PC Users Struck by Dean, but How?

Dennis Faas's picture

We here at Infopackets have taken a few good looks at the 'Storm' Trojan virus, a bug that has been infecting unfortunate PC owners since the beginning of 2007. Now, speculation is that the Storm will take advantage of, well, the storm, capitalizing upon the public's interest in Hurricane Dean.

This is fair warning.

Although Dean is now tailing off in power as it ravages Mexico, it nonetheless remains a fairly popular news story. Its line of destruction in crossing the Caribbean captivated many of us, perhaps because of family links or vacation destinations. Regardless, we care, and it's playing right into the hands of malware goons.

Betcha didn't know...

The Storm virus, otherwise known as Peacomm, actually began life by offering news on a series of powerful wind storms that caused some significant damage to our friends across the pond.  One report went so far as to proclaim, "230 dead as storm batters Europe".

The catch?

None of it was true, and those who bought in were put at risk by malware attached to the fake news.

True, no link between the Storm Trojan or Hurricane Dean has yet been made, but Symantec Corp. researchers are convinced it's only a matter of time. Alfred Huger, vice president of engineering for the company's security response group recently stated, "We expect [Storm] to again come on the back of big news items," and that could mean Dean. "As Dean lash[es] the areas around the Gulf of Mexico, don't be surprised to get emails about damage or death caused in its wake," Huger said. (source: pcworld.com)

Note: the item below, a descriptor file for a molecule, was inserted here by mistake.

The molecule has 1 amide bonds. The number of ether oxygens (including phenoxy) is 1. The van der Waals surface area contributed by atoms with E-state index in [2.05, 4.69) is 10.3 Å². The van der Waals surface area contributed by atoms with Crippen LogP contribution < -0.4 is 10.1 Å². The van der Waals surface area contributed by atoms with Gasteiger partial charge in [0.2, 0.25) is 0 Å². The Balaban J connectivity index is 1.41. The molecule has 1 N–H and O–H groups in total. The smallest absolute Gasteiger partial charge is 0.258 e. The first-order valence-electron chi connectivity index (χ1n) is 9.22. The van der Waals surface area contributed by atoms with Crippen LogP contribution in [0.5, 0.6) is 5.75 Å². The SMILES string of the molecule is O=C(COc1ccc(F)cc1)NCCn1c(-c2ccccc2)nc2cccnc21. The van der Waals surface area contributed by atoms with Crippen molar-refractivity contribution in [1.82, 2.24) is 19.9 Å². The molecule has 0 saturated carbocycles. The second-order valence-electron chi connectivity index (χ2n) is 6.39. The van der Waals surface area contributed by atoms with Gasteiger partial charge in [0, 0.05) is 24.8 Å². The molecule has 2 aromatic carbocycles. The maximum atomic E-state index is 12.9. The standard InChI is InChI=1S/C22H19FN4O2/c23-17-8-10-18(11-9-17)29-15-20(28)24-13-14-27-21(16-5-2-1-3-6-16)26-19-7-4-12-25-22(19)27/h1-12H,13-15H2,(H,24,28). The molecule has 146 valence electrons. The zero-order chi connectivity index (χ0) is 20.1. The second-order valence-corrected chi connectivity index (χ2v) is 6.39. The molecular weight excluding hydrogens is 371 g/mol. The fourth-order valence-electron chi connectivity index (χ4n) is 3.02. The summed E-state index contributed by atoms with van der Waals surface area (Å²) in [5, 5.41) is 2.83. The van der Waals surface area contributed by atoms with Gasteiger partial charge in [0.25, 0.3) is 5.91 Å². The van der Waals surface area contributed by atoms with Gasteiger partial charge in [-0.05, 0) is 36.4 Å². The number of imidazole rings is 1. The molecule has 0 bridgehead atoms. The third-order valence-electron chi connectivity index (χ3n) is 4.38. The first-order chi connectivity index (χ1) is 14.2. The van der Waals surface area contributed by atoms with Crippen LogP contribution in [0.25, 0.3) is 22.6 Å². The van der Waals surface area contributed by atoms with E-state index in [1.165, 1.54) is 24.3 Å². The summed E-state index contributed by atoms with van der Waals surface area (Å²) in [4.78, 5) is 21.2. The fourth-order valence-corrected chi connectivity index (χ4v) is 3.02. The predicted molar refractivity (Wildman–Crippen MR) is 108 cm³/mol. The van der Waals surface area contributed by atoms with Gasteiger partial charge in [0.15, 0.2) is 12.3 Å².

Okay, so maybe Symantec is pushing it a bit. Dean is dying off every second as it passes over mainland Mexico, and may no longer be a story by early next week. However, the heart of the message remains this: don't just be critical of the news you read, be critical of its source and even medium. Make sure you're familiar with the email sender, and always be wary of attachments.

Finally, although Hurricane Dean is petering out, Storm, aka Peacomm, is not. Symantec reports a new variation of the virus, Peacomm.c, is now in circulation. Storm is now slamming into consumers through the promise of membership in various clubs, so careful joining that "Ping Pong Players Unite!" group you thought sounded so great. (source: channelregister.co.uk)

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